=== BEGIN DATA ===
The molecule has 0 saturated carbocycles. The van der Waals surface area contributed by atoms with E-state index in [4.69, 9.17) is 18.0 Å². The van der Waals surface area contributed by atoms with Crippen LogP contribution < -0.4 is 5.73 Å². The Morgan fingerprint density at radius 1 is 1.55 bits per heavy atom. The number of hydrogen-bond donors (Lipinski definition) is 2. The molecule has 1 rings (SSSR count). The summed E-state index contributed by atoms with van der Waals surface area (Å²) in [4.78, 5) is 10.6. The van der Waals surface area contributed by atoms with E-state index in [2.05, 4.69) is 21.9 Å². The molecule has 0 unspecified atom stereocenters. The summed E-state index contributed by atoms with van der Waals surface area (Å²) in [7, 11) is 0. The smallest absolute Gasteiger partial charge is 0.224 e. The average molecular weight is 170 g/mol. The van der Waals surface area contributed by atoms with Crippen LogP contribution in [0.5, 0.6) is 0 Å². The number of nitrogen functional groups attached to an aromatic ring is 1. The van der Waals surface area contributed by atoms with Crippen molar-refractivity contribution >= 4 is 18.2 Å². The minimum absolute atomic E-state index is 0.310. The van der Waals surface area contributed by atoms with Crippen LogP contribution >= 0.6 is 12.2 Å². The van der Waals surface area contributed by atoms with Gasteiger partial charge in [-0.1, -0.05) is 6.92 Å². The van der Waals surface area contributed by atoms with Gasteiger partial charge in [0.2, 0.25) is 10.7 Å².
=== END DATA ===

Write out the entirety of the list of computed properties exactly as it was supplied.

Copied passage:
The molecule has 0 saturated carbocycles. The van der Waals surface area contributed by atoms with E-state index in [4.69, 9.17) is 18.0 Å². The van der Waals surface area contributed by atoms with Crippen LogP contribution < -0.4 is 5.73 Å². The Morgan fingerprint density at radius 1 is 1.55 bits per heavy atom. The number of hydrogen-bond donors (Lipinski definition) is 2. The molecule has 1 rings (SSSR count). The summed E-state index contributed by atoms with van der Waals surface area (Å²) in [4.78, 5) is 10.6. The van der Waals surface area contributed by atoms with E-state index in [2.05, 4.69) is 21.9 Å². The molecule has 0 unspecified atom stereocenters. The summed E-state index contributed by atoms with van der Waals surface area (Å²) in [7, 11) is 0. The smallest absolute Gasteiger partial charge is 0.224 e. The average molecular weight is 170 g/mol. The van der Waals surface area contributed by atoms with Crippen LogP contribution in [0.5, 0.6) is 0 Å². The number of nitrogen functional groups attached to an aromatic ring is 1. The van der Waals surface area contributed by atoms with Crippen molar-refractivity contribution >= 4 is 18.2 Å². The minimum absolute atomic E-state index is 0.310. The van der Waals surface area contributed by atoms with Crippen LogP contribution >= 0.6 is 12.2 Å². The van der Waals surface area contributed by atoms with Gasteiger partial charge in [-0.1, -0.05) is 6.92 Å². The van der Waals surface area contributed by atoms with Gasteiger partial charge in [0.2, 0.25) is 10.7 Å².